Table of Contents
Lough Rynn before the 1600s
The Plantation of Leitrim
The Clements family
Nathaniel Clements 1705-1777
Rynn in the 1700s
The Rebellion of 1798
Robert Clements, 1st Earl of Leitrim 1732-1804
Nathaniel Clements, 2nd Earl of Leitrim 1768-1854
Robert, Viscount Clements 1805-1839
William Sydney Clements: 3rd Earl of Leitrim 1806-1878
Taking over at Lough Rynn
Life at Lough Rynn
The Great Famine
Mohill Board of Guardians
After the famine
A transformed land
From benevolent paternalism to autocratic control
Lord Leitrim assassinated
After Lord Leitrim
Colonel Henry Theophilus Clements
Lough Rynn in the 20th Century and today

The mention of the name Lord Leitrim can still evoke strong feelings and memories in the people of Co. Leitrim. Although nearly 130 years have passed since the local Landlord was assassinated, the impact of his time and tenure on the people of the area has only in recent years begun to dissipate.
As in much of Ireland, South Leitrim suffered greatly during the 1800s. Famine, disease and emigration were a constant in the lives of many for much of the first half of the century and of course hit a terrible peak mid-century with the Great Famine. After the Famine, the emigration continued and a new era of political unrest and social change gained increasing pace. It was in this context that Lord Leitrim, William Sydney Clements, 3rd Earl of Leitrim, dominated the lives of thousands of people in ways that was in turn beneficent and destructive. By the end of his life, he was seen as one of the most disreputable landlords of 19th century Ireland and owned estates that stretched from Kildare in the east to Galway in the west and right up to Donegal in the far North of Ireland. He ran this huge landholding from his base at Lough Rynn Castle, near Mohill in the southern end of County Leitrim.
The manor house at Lough Rynn has always been referred to as Lough Rynn Castle. It was built in an idyllic position on the shores of the lake from which it takes its name. It lies at the end of a long, tree-lined drive, some five kilometres from the town of Mohill. The Castle still stands (now transformed into a luxury hotel) and it, along with the outhouses and extensive gardens, present a tangible legacy from Lord Leitrim's time. Less visible, but arguably more potent, was the Earl's influence on the lives of the people in the area. In the mid-19th century, he was responsible for thousands of people who lived on and off his estates and exercised immense control over the local economy and social structures. The Earl's persona makes an interesting study on its own, but given that his era coincided with a period of enormous social, economic and political change in Ireland, a review of his life and times yields fascinating insights into the lives of all the people who lived and worked during this time.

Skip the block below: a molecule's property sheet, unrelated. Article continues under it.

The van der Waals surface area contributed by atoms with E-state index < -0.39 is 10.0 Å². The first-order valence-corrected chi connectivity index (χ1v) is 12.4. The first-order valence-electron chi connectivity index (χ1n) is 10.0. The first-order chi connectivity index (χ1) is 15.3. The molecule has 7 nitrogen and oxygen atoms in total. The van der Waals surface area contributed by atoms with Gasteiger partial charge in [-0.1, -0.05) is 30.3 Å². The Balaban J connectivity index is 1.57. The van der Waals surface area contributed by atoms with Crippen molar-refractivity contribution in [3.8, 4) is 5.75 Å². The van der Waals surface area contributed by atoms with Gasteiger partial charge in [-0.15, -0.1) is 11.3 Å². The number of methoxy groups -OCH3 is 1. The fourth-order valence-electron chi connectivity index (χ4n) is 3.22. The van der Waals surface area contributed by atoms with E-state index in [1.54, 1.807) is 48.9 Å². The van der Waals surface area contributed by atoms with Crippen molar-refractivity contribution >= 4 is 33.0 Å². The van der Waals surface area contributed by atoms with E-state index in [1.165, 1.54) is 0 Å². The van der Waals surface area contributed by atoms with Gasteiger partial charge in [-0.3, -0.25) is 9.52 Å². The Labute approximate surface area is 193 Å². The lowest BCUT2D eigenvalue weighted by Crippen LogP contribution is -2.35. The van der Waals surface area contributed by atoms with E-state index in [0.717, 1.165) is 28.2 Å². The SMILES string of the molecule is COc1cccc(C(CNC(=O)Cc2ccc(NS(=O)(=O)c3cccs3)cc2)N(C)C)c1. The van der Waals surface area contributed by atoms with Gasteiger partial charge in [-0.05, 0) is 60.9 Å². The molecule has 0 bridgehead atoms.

In many ways the history of Lough Rynn represents a microcosm of the history of the country, but in other ways it is an exception. Unusually, the first major settlement (by the MacRaghnaill clann) would last nearly a thousand years, until the 1600s. Leitrim largely escaped the Viking raids between 874 and 950 and was one of a handful of counties that escaped the 12th century Norman invasion. Subsequently, however, it was one of the first to be settled by the English in the 1600s. This meant that the old Irish feudal system and traditions continued in Leitrim far longer than in other counties but then disappeared much quicker with the arrival of English settlers. The significant social, economic and political shifts that took place during the mid-nineteenth century thus had their roots in the changing patterns of land ownership and society in the centuries and decades before.
Through the 18th and 19th centuries, under descendants of the English settlers, Lough Rynn experienced greater levels of benevolence and reform but also of autocracy and tyranny than in many other areas. The Clements family who owned Lough Rynn for 250 years were noteworthy and distinct from many of their ascendancy peers in terms of their financial acumen, artistic interests and talents, politically activism, liberal and radical views and strongly held sense of duty. And unlike most of their peers, they considered themselves Irish.
For many reasons, the history of Lough Rynn in the 19th century is of most interest to us. The consequences and impact of events and people of this time still live with us and it is close enough in time to touch us personally: our great-great grandparents could have lived on the Lough Rynn Estate during Lord Leitrim's time. Certainly the names listed in the census and rent books of the time remain common in the area: names like Reynolds, Moran, Shanley and Conefrey.
In studying the history of Lough Rynn, we are fortunate that a collection of unique manuscript and archive materials from Lough Rynn has survived. Early Annals provide an overview of events that shaped people's lives in the middle part of the millennium; records like Lord Leitrim's personal account book, contemporary local newspapers, the estate account books and rent ledgers, as well as state and local papers, provide a unique and superlative record of day-to-day life in the 19th century.
While the main part of this book recounts the life and times of the 3rd Earl of Leitrim, it also attempts to place his life in a wider context. It traces the lives of those who came before and after him and sets all of these against a background of major national and local events.